Yemen ousted its long-time dictator Ali Abdullah Saleh during the Arab Spring in 2011. And like other Arab countries, it has struggled to come up with a replacement. A weak Saudi-backed government put in place after Saleh’s ouster struggled to provide basic services to Yemeni citizens and incurred the ire of the Houthis, who wanted greater participation in the political process. The Houthis occupy swathes of territory in western Yemen, close to the Saudi border, and in a military push they took over the capital Sana’a, prompting the president to flee. The Saudi-backed government moved the capital to the port city of Aden in an emergency move, but the rebels are moving in there as well. In response, Saudi Arabia, perturbed both by the perceived Iranian influence as well as the rise of a belligerent (read, Shia) regime close to its borders put together a coalition of Arab states including Egypt, Jordan and Qatar – with tacit support from the United States – to pre-emptively defeat the Houthis.
Now you must be wondering what Pakistan is doing amidst all this, and frankly many Pakistanis are asking themselves the same. First there is the threat of a sectarian conflict within Pakistan. Although most Pakistanis are Sunnis, the country has the largest Shia population outside of Iran. The sectarian tensions that already run relatively deep here threaten to go out of control if Pakistan gets involved in Yemen, which is the last thing the country needs right now.
Then there is Iran. Pakistan shares a long border with Iran and relations between the two nations have recently been tense. Both are threatened by a Baloch insurgency, but instead of cooperating, they share a mutual suspicion and accuse each other of harbouring insurgents. Just this week, eight Iranian border guards were killed in clashes with militants on the frontier. The Iranian government claimed that the militants came from Pakistan and expects Islamabad to do something about it. (It better.) There is also the question of a languishing gas pipeline that on paper both countries have signed up for, but only Tehran has completed on its side. Islamabad has delayed completing the project under American pressure. While under the agreement Iran can extract fines from Pakistan for this failure, it has not done so as yet, and Pakistan would prefer to keep it that way. (In an effort to reduce tensions, China has offered to complete the pipeline for Pakistan.)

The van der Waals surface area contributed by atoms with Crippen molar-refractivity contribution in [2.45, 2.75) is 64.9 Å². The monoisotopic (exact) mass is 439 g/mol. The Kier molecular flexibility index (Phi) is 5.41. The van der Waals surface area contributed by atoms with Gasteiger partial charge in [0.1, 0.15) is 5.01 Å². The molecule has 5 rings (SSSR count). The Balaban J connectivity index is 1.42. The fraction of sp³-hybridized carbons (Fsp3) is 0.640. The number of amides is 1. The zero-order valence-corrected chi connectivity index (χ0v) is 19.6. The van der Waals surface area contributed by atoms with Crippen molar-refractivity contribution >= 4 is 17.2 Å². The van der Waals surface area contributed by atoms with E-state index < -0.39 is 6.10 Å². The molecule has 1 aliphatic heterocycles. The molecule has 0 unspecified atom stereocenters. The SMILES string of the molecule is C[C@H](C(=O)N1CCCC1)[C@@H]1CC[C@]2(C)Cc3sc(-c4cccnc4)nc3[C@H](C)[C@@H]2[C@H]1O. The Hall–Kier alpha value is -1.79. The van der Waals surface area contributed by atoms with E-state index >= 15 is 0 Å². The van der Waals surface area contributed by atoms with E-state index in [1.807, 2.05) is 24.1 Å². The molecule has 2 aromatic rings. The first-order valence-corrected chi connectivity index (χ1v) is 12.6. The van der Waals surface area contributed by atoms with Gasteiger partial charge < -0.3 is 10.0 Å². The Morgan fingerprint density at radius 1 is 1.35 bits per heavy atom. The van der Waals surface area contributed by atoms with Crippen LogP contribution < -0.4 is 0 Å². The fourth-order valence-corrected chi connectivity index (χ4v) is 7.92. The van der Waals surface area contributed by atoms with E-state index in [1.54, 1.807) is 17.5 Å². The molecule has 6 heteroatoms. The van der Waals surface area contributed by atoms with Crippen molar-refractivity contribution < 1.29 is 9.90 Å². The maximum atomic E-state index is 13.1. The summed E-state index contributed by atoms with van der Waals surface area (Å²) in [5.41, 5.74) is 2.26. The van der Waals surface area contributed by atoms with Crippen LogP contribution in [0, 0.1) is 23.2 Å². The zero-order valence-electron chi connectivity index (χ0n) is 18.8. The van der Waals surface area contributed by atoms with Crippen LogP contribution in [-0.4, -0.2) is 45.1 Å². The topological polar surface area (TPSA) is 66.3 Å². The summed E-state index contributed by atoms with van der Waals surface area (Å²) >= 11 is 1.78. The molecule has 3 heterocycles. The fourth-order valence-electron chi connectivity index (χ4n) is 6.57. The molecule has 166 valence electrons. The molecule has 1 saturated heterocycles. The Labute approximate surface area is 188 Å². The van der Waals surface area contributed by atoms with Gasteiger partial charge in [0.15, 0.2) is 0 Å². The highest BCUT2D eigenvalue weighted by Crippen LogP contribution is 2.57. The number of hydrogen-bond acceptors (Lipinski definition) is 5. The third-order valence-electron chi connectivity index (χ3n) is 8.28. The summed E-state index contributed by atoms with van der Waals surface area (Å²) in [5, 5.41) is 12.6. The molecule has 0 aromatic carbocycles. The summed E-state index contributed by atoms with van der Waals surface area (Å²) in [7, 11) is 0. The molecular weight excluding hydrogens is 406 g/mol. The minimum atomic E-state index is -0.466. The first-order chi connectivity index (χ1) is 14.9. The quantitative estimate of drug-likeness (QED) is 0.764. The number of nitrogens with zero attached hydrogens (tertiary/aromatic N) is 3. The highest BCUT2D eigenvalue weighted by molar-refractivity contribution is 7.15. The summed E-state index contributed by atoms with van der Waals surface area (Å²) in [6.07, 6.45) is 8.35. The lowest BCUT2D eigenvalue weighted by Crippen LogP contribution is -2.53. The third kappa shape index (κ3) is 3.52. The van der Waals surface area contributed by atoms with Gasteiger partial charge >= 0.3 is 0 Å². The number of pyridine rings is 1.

Lastly, there is the logistics of it all. Despite its size, the Pakistan army is rather stretched at the moment. A customarily heavy presence along the border with India persists, while a large-scale military operation against militants in the tribal regions bordering Afghanistan continues. With large contingents of soldiers tied up, Islamabad cannot afford to devote many troops, weapons or equipment to the Saudi cause. As is probable, Pakistani involvement in Yemen would also inadvertently require a greater military presence on the Pakistan-Iran border, stretching the army even thinner.
None of these reasons help Pakistanis answer why they should bother intervening in Yemen. And to their credit, politicians know this. They unanimously passed a resolution stating that the parliament “desires that Pakistan should maintain neutrality” in the conflict. A visit by Iranian Foreign Minister Javad Zarif might have also helped. But this is Pakistan, and things are hardly as simple.
No way out?
First, the parliament does not actually decide Pakistan’s foreign policy. The military does. So whether the parliament resolution or even Sharif’s actions have any bearing on what Pakistan eventually does is uncertain. The fact that the operative word in that neutrality clause was “desires” tells you that wanting to be neutral is very different from actually being neutral. On his trip to Pakistan, Zarif visited both the army headquarters as well as the prime minister’s office, driving home the ambiguity over where the ultimate decision will be made by Rawalpindi or Islamabad.
Second, it doesn’t look like Saudi Arabia would allow Pakistan to be neutral. The Kingdom has recently been Pakistan’s greatest benefactor and has considerable sway over its decision. Last year, the Saudis mysteriously gifted Pakistan $1.5 billion to prop up its dwindling reserves and flagging economy. It has provided discounted oil and put in large amounts of money in Pakistani coffers for activities as varied as hunting endangered birds to creating a shadow madrassa system across the country. Sharif’s relations with the Saudis also go deep. After he was deposed by the army in the 1999 coup, the Saudis brokered a deal that not only allowed Sharif to leave the country, thus avoiding the execution that befell the last civilian ruler to be overthrown, but also hosted him during his years in exile.
The military’s ties to Saudi Arabia are also strong. Only recently, Pakistan provided military personnel (but not serving troops) to help Saudi Arabia and Bahrain break up the (again, predominantly Shia) protests that began during the Arab spring. There have also been loud rumours that Pakistan is willing to transfer its nuclear weapons to Saudi Arabia if requested. Given Pakistan’s commitment to “stand shoulder to shoulder” with the Saudis in case there is a violation of their “territorial integrity”, the question of the extent of Pakistani involvement in Yemen is still very much in the air. Pakistani diplomats have been trying, along with Turkey, to solve the conflict diplomatically, but Riyadh will probably not look kindly to Pakistani weaselling out of an explicit request for military help. Saudi Arabia matters a lot more to Pakistan than Iran, and Pakistan has already put its lot in with Saudi Arabia’s Sunni-led coalition. The question still is: how much is it willing to commit, and at what cost?